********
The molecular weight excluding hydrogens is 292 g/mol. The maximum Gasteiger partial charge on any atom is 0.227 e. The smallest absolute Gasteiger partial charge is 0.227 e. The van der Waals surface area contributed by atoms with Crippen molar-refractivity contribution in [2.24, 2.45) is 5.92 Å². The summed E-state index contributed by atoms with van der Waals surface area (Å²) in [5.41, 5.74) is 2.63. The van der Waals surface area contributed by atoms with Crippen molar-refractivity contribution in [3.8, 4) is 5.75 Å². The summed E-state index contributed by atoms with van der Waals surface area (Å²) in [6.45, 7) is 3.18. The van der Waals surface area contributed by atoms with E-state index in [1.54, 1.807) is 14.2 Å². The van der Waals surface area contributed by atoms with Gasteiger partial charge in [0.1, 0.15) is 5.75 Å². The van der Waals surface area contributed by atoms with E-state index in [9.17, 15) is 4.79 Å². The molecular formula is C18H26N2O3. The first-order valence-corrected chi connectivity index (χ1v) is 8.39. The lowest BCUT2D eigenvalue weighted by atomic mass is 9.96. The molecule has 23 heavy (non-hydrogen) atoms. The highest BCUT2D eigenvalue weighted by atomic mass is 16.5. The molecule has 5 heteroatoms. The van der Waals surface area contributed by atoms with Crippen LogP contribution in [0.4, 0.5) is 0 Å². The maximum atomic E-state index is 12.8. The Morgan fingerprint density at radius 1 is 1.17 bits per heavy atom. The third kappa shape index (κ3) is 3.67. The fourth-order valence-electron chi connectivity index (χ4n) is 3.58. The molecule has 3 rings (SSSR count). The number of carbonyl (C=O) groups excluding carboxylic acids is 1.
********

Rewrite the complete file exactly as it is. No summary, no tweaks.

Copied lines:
The molecular weight excluding hydrogens is 292 g/mol. The maximum Gasteiger partial charge on any atom is 0.227 e. The smallest absolute Gasteiger partial charge is 0.227 e. The van der Waals surface area contributed by atoms with Crippen molar-refractivity contribution in [2.24, 2.45) is 5.92 Å². The summed E-state index contributed by atoms with van der Waals surface area (Å²) in [5.41, 5.74) is 2.63. The van der Waals surface area contributed by atoms with Crippen molar-refractivity contribution in [3.8, 4) is 5.75 Å². The summed E-state index contributed by atoms with van der Waals surface area (Å²) in [6.45, 7) is 3.18. The van der Waals surface area contributed by atoms with E-state index in [1.54, 1.807) is 14.2 Å². The van der Waals surface area contributed by atoms with Gasteiger partial charge in [0.1, 0.15) is 5.75 Å². The van der Waals surface area contributed by atoms with E-state index in [9.17, 15) is 4.79 Å². The molecular formula is C18H26N2O3. The first-order valence-corrected chi connectivity index (χ1v) is 8.39. The lowest BCUT2D eigenvalue weighted by atomic mass is 9.96. The molecule has 23 heavy (non-hydrogen) atoms. The highest BCUT2D eigenvalue weighted by atomic mass is 16.5. The molecule has 5 heteroatoms. The van der Waals surface area contributed by atoms with Crippen LogP contribution in [0.4, 0.5) is 0 Å². The maximum atomic E-state index is 12.8. The Morgan fingerprint density at radius 1 is 1.17 bits per heavy atom. The third kappa shape index (κ3) is 3.67. The fourth-order valence-electron chi connectivity index (χ4n) is 3.58. The molecule has 3 rings (SSSR count). The number of carbonyl (C=O) groups excluding carboxylic acids is 1.